Your doctor is a tech-savvy individual, just like you. Your doctor is a great example of this. Her new AI assistant is an expert in medical periodicals and has already invested millions. Your doctor would be unable to keep up with the latest medical advances due to her hectic schedule.
I had back pain during my last checkup. With the advice of the AI Doc, my doctor prescribed Big Pharma's back-pain relief capsules. My blood pressure has been trending higher in the last year. The AI Doc advised my doctor to prescribe Big Pharma's hypertension medications.
Okay. This is when I wonder who was responsible for the training data that enabled the neural network to train AI Doc. Could it have been Big Pharma They could have been the sole providers of the data. I doubt the objectivity and independence of AI Doc. You cannot (or should you) trust any data provided by this AI bot or any other AI bot without knowing its provenance and authenticity.
Ok, you might think this example is a little too broad. Although it is true, I want to encourage us to think about how much trust we have in today's data. It is especially important to think about this through the AI, IoT, and Cloud lenses. How can we trust data, AI-based recommendations, and IoT sensor readings?
In this article, I touch on how the blockchain stands to accelerate the adoption of emerging technologies including AI, Cloud, and IoT by bringing in the missing element of trust, which is required for businesses to fully embrace these technologies at scale. These technologies can be integrated into modern blockchain applications and platforms, which will benefit blockchain business networks. It's a win-win situation.
Artificial Intelligence and Blockchain
Blockchain and AI are on just about every chief information officer's watchlist of game-changing technologies that stand to reshape industries. Each technology has its benefits and challenges. These technologies are also incredibly popular, so some may view the idea of combining them as making a new kind of IT magic. There is also a pragmatic and sensible way to look at this mashup.
AI today is a central process. An end-user must have extreme faith in the central authority to produce a trusted business outcome. Blockchain can provide the trust and confidence that end-users need to adopt and rely upon AI-based business processes by decentralizing three of the most important elements of AI, namely data, models, and analytics. Let's look at how blockchain can enrich AI by adding trust to data, models, and analytics.
Your data is your data
Many of the most prominent AI technology services in the world are centralized, including Amazon, Apple, and Facebook, Google as well as Chinese companies Baidu, Tencent, Tencent, Baidu, and Alibaba. All have had to overcome challenges in building trust with their cautious, but eager users. How can a company assure its users that its AI is within its limits?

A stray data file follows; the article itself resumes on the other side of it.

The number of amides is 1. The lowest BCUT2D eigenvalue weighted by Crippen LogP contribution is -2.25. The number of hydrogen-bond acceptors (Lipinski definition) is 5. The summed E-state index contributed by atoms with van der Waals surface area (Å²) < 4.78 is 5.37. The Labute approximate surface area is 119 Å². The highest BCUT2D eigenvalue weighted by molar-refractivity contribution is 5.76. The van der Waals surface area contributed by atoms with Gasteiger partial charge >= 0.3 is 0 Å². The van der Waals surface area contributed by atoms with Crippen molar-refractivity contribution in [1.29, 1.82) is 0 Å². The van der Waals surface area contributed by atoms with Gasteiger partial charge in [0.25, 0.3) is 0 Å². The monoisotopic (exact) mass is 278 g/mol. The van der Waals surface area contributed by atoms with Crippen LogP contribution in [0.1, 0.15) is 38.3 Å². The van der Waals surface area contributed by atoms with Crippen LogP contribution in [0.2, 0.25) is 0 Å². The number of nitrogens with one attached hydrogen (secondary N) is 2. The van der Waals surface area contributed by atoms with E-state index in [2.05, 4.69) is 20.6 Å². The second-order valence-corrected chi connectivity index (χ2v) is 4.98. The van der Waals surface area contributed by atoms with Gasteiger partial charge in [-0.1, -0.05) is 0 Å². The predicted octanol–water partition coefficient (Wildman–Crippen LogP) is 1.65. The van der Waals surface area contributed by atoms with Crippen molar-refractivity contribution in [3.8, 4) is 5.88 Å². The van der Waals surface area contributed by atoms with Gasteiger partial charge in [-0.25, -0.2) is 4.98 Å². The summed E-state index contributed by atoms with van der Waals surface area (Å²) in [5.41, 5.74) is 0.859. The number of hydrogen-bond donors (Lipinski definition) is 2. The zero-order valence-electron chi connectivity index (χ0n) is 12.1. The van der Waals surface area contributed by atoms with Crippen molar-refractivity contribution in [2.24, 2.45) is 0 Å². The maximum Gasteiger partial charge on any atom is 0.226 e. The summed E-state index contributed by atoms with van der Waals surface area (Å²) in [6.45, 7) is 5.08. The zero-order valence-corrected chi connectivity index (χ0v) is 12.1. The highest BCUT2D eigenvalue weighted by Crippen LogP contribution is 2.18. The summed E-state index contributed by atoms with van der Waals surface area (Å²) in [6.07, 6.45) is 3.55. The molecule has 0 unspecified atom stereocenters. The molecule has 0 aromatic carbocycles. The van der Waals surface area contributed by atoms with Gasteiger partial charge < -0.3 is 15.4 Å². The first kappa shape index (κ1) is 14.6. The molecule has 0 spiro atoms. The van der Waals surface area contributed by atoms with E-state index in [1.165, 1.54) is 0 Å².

Imagine these AI services producing a "forensic" report, which could be verified by a third party to show you beyond any reasonable doubt how and when businesses use your data after it has been ingested. You could also imagine that your data could only be used if you give permission.
Blockchain ledgers can be used to manage digital rights. Your data can be "licensed" under your terms, conditions, and duration to an AI provider. The ledger could be used as an access management system, storing proofs and permissions that allow a business to access and use a user's data.
Trusted AI models
Take the blockchain technology example to provide trusted data and provenance for machine learning training models. We have created a fictional system in this instance to answer the question "Is an apple an orange?"
The question-answering system we create is called a "model" and is created through a process called training. Training is about creating an accurate model that answers all of our questions accurately most of the time. To train a model, it is necessary to gather data. For example, the color of the fruit (as a wavelength of light) or the sugar content (as a percentage).
Blockchain allows you to track the provenance and audit the evidence used to determine whether fruit is an orange or an apple. If the fruit is more expensive, the business can prove it isn't "juicing up its books" by tagging more fruits as apples.
Explaining AI decisions
The European Union adopted a law that requires that all decisions made by machines be easily explained. Companies could face fines up to billions of dollars. The EU General Data Protection Regulation, (GDPR), was enacted in 2018. It includes the right to request an explanation for algorithmic decisions and the right to opt out of certain algorithmic decisions.